The full impact of modern SharePoint is evident in the editable pages. This is where users can innovate by arranging web parts on a page to show just the information they want. That's a big part of SharePoint's popularity: any business user can create a web site in minutes! It's less compelling, however, if the site looks like it was designed to run on an early version of Internet Explorer. (Because … well … it was.)
To test it out, I put the same information into two team sites, one classic, one modern. Both sites have a news web part; in the classic site, the news feed has little social messages (I attached a picture); in the modern site, the news feed has SharePoint pages with news articles on them. Those articles are automatically fed into the SharePoint mobile app and SharePoint home pages. In the classic site, the calendar is stored in SharePoint and is pretty ugly, causing the dreaded horizontal scroll bar at the bottom. On the modern site, the calendar is stored in Exchange as part of an Office 365 group. Exchange calendars work much better than SharePoint calendars.
Now here are the same two pages in the iPhone X emulator:
Again, the classic page was shrunk to fit, and is way too small to use. The modern page was rearranged to fit.
In SharePoint Online, lists and libraries are modern by default; web part pages are modern if you create a "modern team site" or "communication site". You can also add new, modern pages to existing team sites (but not yet to classic "publishing sites"). Once a new page is set up, it can be set as the site home page, and the site will gain almost all the advantages of a fully modern team or communication site.
Here are some reasons to check out Modern SharePoint:
If you have an Office 365 subscription (and permission to do so), you can go modern right now! Just go to the SharePoint Home page and click "+ Create Site" to create a modern Communication or Team site.
If you have an existing site in SharePoint Online, you probably already have modern lists and libraries. If the site doesn't use the Publishing feature (such as a Team site), just create a new page (in the "Site Pages" library) and by default it will be modern. Easy peasy. This article has a lot more advice on converting sites from classic to modern.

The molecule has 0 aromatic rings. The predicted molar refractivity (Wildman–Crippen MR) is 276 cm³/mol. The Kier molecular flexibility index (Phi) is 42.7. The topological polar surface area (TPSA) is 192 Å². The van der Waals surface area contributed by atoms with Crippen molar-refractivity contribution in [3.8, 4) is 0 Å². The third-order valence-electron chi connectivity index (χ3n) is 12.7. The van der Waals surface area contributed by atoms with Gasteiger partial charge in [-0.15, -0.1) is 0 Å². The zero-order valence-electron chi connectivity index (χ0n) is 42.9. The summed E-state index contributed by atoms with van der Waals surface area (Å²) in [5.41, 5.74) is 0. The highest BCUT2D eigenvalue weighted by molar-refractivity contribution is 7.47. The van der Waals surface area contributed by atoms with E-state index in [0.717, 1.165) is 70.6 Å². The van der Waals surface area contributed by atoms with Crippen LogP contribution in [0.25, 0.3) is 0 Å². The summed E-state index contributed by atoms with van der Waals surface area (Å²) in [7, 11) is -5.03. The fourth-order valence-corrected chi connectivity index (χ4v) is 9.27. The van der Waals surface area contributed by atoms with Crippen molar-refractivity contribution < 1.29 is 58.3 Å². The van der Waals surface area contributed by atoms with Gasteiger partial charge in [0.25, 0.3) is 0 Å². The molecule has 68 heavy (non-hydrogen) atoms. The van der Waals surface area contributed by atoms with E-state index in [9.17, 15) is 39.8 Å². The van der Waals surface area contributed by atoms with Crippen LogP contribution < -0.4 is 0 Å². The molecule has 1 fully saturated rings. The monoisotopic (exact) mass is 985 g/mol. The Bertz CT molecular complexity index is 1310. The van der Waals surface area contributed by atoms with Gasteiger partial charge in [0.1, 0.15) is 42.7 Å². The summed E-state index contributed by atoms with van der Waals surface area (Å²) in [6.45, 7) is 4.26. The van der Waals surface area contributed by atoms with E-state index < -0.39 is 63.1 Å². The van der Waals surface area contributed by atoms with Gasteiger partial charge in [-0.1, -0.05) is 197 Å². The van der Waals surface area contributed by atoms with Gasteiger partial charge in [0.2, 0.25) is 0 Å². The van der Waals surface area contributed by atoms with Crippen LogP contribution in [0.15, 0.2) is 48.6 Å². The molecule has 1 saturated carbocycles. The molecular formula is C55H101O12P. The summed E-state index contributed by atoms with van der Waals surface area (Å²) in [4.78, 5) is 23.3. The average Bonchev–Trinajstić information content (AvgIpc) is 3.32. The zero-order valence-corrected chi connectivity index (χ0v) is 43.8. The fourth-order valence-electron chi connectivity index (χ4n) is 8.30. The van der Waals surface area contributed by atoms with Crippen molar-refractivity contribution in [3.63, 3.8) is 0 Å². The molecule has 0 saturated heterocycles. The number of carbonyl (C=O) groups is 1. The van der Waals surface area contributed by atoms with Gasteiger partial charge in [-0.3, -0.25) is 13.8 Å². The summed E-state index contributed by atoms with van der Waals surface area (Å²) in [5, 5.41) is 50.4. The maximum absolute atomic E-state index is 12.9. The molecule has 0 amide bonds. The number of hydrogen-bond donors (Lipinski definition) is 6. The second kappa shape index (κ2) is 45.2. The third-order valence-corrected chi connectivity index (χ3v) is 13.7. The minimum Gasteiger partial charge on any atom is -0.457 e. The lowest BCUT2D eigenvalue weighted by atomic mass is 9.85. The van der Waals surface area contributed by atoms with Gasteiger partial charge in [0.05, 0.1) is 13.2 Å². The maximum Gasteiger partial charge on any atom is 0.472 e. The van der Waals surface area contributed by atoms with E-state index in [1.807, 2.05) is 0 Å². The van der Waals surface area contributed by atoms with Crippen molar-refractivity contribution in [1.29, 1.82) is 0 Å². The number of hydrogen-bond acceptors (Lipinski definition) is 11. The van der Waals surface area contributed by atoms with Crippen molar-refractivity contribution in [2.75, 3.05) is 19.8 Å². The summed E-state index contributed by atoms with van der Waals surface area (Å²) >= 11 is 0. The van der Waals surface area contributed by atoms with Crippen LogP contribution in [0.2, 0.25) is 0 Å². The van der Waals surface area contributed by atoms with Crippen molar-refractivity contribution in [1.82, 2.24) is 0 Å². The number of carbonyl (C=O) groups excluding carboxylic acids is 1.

Microsoft hasn't tackled Publishing sites … yet. There's a lot to be modernized in SharePoint!
A lot of customers are migrating to SharePoint Online to get out of the complex business of managing a SharePoint farm. It makes sense to leave that part to Microsoft, and never need to install another upgrade. But after that migration, all the SharePoint sites are still classic.
Will there be a second migration then, from classic to modern? Some enterprises may want to do that, and others may just go modern on new sites.
There are a lot of things to consider in a modern migration, especially in sites that were customized. The biggest challenge will surely be where child sites (and granchildren, etc.) are used, since modern SharePoint only works on the root of each site collection, and Microsoft is moving toward a flat, one-site-per-collection structure (see item 5 above). Maybe some of the migration companies will come up with a solution for that!
I hope this was useful, either as a way to learn about modern SharePoint, or as something to pass on to your colleagues who ask about it. It really is the most often-asked technology question I get!
Thanks for reading!
(cross-posted from Bob German's Vantage Point)